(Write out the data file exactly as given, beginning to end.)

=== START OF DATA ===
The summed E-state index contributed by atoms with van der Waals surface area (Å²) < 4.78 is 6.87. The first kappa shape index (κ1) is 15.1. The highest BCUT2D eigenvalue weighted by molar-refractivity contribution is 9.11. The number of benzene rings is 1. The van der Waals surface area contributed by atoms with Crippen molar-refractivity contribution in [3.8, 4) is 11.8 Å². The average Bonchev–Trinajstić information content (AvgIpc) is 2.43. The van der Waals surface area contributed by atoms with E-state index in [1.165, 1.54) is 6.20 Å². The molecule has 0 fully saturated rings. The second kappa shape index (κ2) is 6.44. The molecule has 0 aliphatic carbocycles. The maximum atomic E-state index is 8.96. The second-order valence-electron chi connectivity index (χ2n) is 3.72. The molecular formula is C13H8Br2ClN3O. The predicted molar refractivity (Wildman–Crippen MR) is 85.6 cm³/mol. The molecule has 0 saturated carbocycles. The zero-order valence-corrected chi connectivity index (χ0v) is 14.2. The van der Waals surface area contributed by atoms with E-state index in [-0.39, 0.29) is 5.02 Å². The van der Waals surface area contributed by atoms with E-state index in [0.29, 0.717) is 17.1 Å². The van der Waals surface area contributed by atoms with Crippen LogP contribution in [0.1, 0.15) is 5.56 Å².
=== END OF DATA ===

The summed E-state index contributed by atoms with van der Waals surface area (Å²) < 4.78 is 6.87. The first kappa shape index (κ1) is 15.1. The highest BCUT2D eigenvalue weighted by molar-refractivity contribution is 9.11. The number of benzene rings is 1. The van der Waals surface area contributed by atoms with Crippen molar-refractivity contribution in [3.8, 4) is 11.8 Å². The average Bonchev–Trinajstić information content (AvgIpc) is 2.43. The van der Waals surface area contributed by atoms with E-state index in [1.165, 1.54) is 6.20 Å². The molecule has 0 fully saturated rings. The second kappa shape index (κ2) is 6.44. The molecule has 0 aliphatic carbocycles. The maximum atomic E-state index is 8.96. The second-order valence-electron chi connectivity index (χ2n) is 3.72. The molecular formula is C13H8Br2ClN3O. The predicted molar refractivity (Wildman–Crippen MR) is 85.6 cm³/mol. The molecule has 0 saturated carbocycles. The zero-order valence-corrected chi connectivity index (χ0v) is 14.2. The van der Waals surface area contributed by atoms with E-state index in [-0.39, 0.29) is 5.02 Å². The van der Waals surface area contributed by atoms with E-state index in [0.29, 0.717) is 17.1 Å². The van der Waals surface area contributed by atoms with Crippen LogP contribution in [0.1, 0.15) is 5.56 Å².